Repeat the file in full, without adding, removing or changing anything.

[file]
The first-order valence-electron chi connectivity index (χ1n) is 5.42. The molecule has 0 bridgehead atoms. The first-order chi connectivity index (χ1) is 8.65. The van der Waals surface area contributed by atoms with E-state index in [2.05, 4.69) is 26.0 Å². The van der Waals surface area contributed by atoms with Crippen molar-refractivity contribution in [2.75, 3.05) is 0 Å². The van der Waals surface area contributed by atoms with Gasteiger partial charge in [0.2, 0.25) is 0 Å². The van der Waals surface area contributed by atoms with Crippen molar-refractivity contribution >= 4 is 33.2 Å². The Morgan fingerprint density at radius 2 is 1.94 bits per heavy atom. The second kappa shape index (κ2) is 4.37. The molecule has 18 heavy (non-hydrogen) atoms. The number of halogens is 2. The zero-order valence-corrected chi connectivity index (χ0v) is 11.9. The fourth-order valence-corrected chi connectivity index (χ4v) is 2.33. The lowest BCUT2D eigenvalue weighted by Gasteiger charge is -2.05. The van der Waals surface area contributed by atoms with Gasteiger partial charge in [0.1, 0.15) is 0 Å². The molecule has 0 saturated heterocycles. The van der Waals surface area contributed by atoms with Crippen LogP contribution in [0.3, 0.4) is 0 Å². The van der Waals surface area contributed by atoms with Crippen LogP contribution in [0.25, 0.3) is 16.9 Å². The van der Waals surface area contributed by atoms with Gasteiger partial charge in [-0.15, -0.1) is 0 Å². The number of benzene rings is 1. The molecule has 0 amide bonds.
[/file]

The first-order valence-electron chi connectivity index (χ1n) is 5.42. The molecule has 0 bridgehead atoms. The first-order chi connectivity index (χ1) is 8.65. The van der Waals surface area contributed by atoms with E-state index in [2.05, 4.69) is 26.0 Å². The van der Waals surface area contributed by atoms with Crippen molar-refractivity contribution in [2.75, 3.05) is 0 Å². The van der Waals surface area contributed by atoms with Gasteiger partial charge in [0.2, 0.25) is 0 Å². The van der Waals surface area contributed by atoms with Crippen molar-refractivity contribution >= 4 is 33.2 Å². The Morgan fingerprint density at radius 2 is 1.94 bits per heavy atom. The second kappa shape index (κ2) is 4.37. The molecule has 18 heavy (non-hydrogen) atoms. The number of halogens is 2. The zero-order valence-corrected chi connectivity index (χ0v) is 11.9. The fourth-order valence-corrected chi connectivity index (χ4v) is 2.33. The lowest BCUT2D eigenvalue weighted by Gasteiger charge is -2.05. The van der Waals surface area contributed by atoms with Gasteiger partial charge in [0.1, 0.15) is 0 Å². The molecule has 0 saturated heterocycles. The van der Waals surface area contributed by atoms with Crippen LogP contribution in [0.3, 0.4) is 0 Å². The van der Waals surface area contributed by atoms with Crippen LogP contribution in [0.25, 0.3) is 16.9 Å². The van der Waals surface area contributed by atoms with Gasteiger partial charge in [-0.15, -0.1) is 0 Å². The number of benzene rings is 1. The molecule has 0 amide bonds.